Mrs. McClane bought a goldfish when Mitch’s pet shop began having financial trouble. It was a usual morning, otherwise—her husband and sons were in the field, her daughter tending to the chickens, pig, and cows. She had gone to buy soap and fabric for new curtains, her leather coin purse lightening as she went, store to store. A floral pattern was on sale, so she with the extra money she decided to treat herself to a professional haircut, only the third or fourth she’d ever had. Well, business had been good. Her children had been good. She deserved it. And her husband would love it!
“How are you, Mrs. McClane?” asked Mitch Healy from the pet shop as she walked by its open door. She knew him from church. He spit tobacco into an empty beer bottle he produced from behind the pet shop counter and invited her inside.
“Hello Mr. Healy.” Mrs. McClane peered around at the small shop. Two dogs gnawed on one cow thighbone in a cage. A cat napped on the counter. Goldfish lined the back walls, and three birds hung from cages in the ceiling. “How are you both?”
Mr. Healy said, “Good,” then added, “Been better.”
“Oh, business is slow. Tends to get that way before harvest, you know. Kids are at that growing phase and between food for the animals at home and the animals at work I’ve barely enough money to feed myself!”
Mrs. McClane felt the weight of the coin purse tied on her wrist. She approached the fish tank. The ten or so goldfish were the strong majority, with only two hermit crabs and an angel fish for company.
“But, well, that’s a story for me and my Missus,” Mr. Healy said, smiling and folding his hands on the counter. “Never mind it, never mind it.”
Oh, sugar. Well, Mrs. McClane always was good with a pair of scissors. The ladies at church were growing it out longer anyhow. She gazed around the store for a price list—no way could they feed a dog. Maybe a cat, with all the rats in the horse barn, but she needed all the milk the cow gave for her kids and her cooking. She was terrified of birds, and the angelfish looked…expensive.
“I’ll buy a goldfish, Mitch,” Mrs. McClane said. And she did. She was halfway home with the thing held at arm’s length in a shining plastic bag when she realized she forgot to pick up blue thread for the curtains. Well, they’ll have to be in brown. After buying the fish, the bowl, the food, and the pebbles she didn’t have the money for it anyhow.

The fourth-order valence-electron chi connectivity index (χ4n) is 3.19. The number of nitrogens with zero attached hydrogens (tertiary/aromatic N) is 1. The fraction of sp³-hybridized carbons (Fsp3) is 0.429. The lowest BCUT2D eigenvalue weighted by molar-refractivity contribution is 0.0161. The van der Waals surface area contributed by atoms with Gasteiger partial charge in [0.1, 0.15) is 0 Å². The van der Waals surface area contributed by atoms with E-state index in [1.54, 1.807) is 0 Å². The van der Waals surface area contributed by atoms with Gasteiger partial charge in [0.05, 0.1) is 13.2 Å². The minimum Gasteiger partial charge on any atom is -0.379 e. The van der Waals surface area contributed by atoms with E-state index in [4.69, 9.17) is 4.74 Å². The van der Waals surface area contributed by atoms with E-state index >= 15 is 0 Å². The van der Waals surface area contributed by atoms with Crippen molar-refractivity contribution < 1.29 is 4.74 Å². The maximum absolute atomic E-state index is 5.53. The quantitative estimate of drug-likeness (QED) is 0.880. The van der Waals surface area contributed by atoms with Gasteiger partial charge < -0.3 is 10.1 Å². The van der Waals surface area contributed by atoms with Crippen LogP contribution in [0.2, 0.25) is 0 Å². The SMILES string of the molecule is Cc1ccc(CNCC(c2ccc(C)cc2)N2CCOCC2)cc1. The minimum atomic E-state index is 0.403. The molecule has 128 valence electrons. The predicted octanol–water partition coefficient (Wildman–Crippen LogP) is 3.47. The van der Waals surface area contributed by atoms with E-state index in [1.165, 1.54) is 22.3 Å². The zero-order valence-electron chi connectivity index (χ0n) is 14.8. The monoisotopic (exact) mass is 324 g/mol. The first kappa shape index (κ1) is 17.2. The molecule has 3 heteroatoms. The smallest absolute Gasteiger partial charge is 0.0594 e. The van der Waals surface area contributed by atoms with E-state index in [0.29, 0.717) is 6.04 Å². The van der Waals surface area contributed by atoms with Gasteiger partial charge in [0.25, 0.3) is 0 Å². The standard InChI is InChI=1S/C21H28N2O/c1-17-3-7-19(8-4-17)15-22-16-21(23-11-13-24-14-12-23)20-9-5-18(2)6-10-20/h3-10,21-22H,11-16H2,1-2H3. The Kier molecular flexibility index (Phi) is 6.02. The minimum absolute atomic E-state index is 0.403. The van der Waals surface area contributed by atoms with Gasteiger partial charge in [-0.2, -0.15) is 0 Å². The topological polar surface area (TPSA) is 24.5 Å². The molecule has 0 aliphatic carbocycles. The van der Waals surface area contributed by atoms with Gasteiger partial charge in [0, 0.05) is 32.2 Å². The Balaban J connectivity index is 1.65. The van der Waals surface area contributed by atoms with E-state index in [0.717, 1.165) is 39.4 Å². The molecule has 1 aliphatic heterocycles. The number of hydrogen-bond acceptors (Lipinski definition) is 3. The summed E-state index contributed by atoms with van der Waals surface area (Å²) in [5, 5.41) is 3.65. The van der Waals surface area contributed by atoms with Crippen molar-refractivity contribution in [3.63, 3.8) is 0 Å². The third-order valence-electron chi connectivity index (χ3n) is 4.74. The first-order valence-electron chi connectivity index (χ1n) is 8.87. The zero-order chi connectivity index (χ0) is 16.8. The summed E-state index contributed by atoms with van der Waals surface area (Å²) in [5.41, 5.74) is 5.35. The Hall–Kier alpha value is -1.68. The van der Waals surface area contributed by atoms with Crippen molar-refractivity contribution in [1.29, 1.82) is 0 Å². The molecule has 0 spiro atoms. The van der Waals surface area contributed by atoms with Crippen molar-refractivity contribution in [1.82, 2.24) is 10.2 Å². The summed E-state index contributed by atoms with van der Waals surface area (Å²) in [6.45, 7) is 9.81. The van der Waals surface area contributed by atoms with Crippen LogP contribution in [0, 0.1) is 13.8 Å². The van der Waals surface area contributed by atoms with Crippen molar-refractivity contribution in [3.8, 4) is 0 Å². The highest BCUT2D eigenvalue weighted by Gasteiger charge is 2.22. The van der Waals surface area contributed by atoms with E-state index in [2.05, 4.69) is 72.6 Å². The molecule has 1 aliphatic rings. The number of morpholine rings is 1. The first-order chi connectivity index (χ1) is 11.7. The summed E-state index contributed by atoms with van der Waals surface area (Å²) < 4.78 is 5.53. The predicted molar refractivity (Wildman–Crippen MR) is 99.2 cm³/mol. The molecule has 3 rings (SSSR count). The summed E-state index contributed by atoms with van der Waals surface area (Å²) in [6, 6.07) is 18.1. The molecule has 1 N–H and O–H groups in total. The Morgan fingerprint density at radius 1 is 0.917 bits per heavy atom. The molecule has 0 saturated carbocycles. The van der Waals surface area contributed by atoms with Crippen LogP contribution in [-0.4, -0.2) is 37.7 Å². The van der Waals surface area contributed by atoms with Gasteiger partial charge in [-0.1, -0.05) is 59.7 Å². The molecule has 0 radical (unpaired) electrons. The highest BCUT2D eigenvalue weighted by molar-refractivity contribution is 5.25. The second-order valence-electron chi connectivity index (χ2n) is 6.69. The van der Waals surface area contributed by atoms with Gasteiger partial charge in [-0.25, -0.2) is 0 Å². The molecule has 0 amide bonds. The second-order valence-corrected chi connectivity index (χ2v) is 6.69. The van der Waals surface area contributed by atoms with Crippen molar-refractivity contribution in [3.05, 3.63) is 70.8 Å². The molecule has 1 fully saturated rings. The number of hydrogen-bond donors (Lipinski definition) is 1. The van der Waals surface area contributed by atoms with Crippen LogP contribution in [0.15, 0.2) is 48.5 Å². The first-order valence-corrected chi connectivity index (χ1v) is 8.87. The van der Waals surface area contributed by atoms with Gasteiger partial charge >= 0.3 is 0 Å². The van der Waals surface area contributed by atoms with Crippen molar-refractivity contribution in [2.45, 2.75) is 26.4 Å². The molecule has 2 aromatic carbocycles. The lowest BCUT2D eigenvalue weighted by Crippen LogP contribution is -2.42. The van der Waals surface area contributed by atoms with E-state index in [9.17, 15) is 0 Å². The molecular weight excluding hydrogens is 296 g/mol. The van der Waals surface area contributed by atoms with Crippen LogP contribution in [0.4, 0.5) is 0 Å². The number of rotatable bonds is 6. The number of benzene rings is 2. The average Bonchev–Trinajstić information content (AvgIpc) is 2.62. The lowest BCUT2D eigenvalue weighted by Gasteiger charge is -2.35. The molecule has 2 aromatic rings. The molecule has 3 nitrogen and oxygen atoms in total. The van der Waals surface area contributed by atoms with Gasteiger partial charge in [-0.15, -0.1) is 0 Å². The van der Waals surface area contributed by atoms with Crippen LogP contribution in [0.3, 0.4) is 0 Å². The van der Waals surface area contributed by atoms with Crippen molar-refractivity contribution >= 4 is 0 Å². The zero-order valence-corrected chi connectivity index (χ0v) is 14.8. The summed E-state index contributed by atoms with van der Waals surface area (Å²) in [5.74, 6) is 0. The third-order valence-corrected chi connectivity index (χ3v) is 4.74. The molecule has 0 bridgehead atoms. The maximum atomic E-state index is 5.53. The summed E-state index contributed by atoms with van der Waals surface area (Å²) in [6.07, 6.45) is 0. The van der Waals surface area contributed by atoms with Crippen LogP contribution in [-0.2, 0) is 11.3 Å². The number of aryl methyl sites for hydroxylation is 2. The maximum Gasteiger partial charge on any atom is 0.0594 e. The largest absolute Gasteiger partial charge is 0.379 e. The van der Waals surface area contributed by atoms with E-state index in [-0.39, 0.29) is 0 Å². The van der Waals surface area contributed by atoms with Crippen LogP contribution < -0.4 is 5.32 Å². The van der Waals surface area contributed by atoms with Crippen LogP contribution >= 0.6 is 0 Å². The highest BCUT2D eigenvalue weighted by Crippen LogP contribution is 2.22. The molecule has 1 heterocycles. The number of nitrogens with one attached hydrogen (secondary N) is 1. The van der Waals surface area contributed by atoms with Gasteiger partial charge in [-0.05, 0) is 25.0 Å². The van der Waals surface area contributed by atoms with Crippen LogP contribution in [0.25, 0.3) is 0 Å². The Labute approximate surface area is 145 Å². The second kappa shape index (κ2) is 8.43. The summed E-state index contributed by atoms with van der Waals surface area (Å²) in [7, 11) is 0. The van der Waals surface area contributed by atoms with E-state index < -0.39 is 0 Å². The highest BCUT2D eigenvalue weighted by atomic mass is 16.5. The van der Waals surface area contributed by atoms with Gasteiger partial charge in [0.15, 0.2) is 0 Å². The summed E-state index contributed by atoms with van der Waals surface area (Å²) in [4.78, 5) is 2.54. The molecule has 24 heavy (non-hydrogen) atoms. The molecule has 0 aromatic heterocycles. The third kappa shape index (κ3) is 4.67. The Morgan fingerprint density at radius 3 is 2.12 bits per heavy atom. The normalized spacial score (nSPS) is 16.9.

Her husband wasn’t too fond of the seventh mouth to feed, but after seeing how little the mouth required he began to warm up to it. The kids liked it too, and the four of them would poke sticks in the water, trying to get it to chase it like a dog. Little Bradley would giggle uncontrollably whenever he caught it pooping. Mary took to feeding it every morning before she went out to help with the chickens, and she began trying out names for it—all female, which the boys rejected. Dinner became a secondary activity to watching the table’s centerpiece circle around its home. Even Mr. and Mrs. McClane would find themselves watching the bright orange fins flutter around in the bowl.
Soon, as is apt to happen, the only piece of orange in the house faded to a sickly white. Fifteen days after Mrs. McClane came home with the goldfish, she was burying it in the backyard.
“I thought it would be a good present…it must have been sick. No wonder his pet shop is going under,” whispered Mrs. McClane to her husband as her kids said their final goodbyes to a shoebox labeled ‘Goldfish.’
“Mitch said his shop is going under?” her husband asked. “He’s has been pulling that line since the beginning. He guilts you into buying things, because he says he’s low on cash.”
Mrs. McClane sighed, and wrapped a strand of splitting hair around her fingers. She stayed outside as the boys pushed dirt over the shoebox, all but James holding back tears. Mary plucked a clover blossom and placed it on the grave, then ran into her mother’s skirt, weeping.
“Oh, my Little Miss Mary,” Mrs. McClane cooed, lifting her daughter by the underarms and placing her on her hip. “Honey, it’s okay. He lived a good life, and now he’s in heaven.”
“He didn’t live a good life,” said Mary, her little peach-colored face blotchy with tears. “He swam around in stupid circles all day and now he’s gone!”
Mrs. McClane rubbed Mary’s back. She wasn’t sure who to blame, Mitch or herself, so she settled on blaming the goldfish. God damn that goldfish and its tortured, circling soul for making her children weep and wasting her husband’s money. Godforsaken goldfish.
Late at night, she sat up in bed as her husband slept. She held her ear to the wall behind their bed and could hear her children chattering in whispers they thought she couldn’t hear. It was no surprise that the goldfish was a main topic of the late night chat tonight.
“Mom said he’s in heaven,” said Mary, after Bradley asked where he went.
“Nah, come on,” said Ernest, her eldest. “That’s dumb. How could he be in heaven if he never prayed?”
“Shut up, Ern,” said James.
Her husband rustled, then turned and smiled at his wife.
“You eavesdropping again?” he whispered, lifting the blanket for her to slide back under. She snuck in and held him tightly, silently crying into his chest.
“Am I a bad mother, Harry?”
“Not in the slightest.”